Visitors are often drawn to the castle located on the ledge along the Serra da Arrábida. Donated by Afonso Henriques to the Military Order of Santiago de Espada the castle is known for the magnificent views from its walls. Inside is the Igreja do Convento de Sant'Iago. Originally built in the 1600s, it suffered considerable damage during the 1755 earthquake, but has been recently restored and a portion was made into a Pousada. From its lofty location, the view stretch from Lisbon to the hills of the Alentejo.  Wine lovers will not want to miss a drive northwest to the small village of Azeitão, the spot of the famous wine cellars of José Maria de Fonseca. Here visitors will find a number of rural estates, including the Quinta do Bacalhau, a sixteenth century winery, and the Quinta das Torres, a warm country inn. During your stay make sure to try the tortas de Azeitão, usually accompanied by the chilled and fruity muscatel wine, a local favorite.  Do not get confused, but there are actually two Azeitãos.  The other lies at the foot of the Serra da Arrábida and is home to a rich historic and artistic heritage. Popular spots are the Renaissance-era Dukes of Aveiro Palace, the Church of S. Lourenço and the baroque Pasmados fountain. In this village try some of the famous local cheeses or even visit one of the local producers to find out how they are made.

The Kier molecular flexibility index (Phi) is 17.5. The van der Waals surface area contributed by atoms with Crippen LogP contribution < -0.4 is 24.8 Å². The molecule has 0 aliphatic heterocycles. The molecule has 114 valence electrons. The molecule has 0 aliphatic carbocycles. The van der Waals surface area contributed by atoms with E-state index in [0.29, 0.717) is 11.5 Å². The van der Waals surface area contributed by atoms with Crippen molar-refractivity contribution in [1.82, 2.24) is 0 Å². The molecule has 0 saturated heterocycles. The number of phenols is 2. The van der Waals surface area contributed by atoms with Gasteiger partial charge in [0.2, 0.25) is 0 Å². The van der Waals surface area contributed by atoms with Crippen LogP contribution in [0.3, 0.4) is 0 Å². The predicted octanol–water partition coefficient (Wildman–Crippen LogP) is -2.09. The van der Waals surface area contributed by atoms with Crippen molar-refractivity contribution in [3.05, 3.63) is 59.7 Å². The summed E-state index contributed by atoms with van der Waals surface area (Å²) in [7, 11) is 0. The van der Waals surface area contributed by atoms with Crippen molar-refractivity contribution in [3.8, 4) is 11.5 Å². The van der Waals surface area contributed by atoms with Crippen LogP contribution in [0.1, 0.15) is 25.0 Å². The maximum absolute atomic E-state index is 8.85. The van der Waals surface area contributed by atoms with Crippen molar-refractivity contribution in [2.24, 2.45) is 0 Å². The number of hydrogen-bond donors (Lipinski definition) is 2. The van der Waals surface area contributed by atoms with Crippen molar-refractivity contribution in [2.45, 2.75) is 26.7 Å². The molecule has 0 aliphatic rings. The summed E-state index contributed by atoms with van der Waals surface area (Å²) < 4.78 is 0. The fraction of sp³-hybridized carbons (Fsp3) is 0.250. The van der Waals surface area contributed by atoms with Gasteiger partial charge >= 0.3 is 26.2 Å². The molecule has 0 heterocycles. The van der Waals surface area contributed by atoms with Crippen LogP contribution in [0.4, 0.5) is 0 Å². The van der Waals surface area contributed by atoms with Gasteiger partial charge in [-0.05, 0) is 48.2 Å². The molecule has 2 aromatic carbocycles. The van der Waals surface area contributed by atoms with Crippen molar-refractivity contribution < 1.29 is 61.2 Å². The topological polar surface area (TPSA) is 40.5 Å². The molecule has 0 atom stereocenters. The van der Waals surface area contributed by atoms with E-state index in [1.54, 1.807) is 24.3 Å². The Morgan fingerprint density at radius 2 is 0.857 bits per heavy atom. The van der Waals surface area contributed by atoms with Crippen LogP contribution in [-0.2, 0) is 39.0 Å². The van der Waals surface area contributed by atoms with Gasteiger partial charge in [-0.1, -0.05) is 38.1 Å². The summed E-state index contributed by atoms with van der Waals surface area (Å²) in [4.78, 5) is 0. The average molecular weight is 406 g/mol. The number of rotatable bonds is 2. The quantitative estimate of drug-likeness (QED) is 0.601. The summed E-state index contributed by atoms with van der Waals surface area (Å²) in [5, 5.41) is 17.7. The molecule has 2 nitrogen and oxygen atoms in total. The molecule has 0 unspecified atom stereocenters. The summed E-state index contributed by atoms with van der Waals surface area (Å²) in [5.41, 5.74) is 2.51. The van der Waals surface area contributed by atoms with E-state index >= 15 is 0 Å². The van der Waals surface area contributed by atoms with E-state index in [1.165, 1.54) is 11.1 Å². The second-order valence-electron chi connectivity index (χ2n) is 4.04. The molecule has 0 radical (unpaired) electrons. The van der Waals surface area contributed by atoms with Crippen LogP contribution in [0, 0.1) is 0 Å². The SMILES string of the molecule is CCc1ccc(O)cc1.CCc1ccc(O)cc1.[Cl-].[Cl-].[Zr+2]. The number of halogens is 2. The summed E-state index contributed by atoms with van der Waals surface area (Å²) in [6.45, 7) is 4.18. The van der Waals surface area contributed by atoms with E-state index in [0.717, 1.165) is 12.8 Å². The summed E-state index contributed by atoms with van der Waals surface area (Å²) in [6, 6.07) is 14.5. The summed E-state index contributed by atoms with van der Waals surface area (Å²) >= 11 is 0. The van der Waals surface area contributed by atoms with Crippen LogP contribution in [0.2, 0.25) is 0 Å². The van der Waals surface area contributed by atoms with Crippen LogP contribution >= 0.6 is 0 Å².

Comments

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Barbara A Miller

I have been living in Setúbal for 3 months. The Fortaleza de São Filipe has been closed for a year. The sign on the gate says it will be closed for 24 months, but the folks at the local tourism office infer it will be much longer than that. Apparently, the walls were shifting to an unsafe level and the government closed it.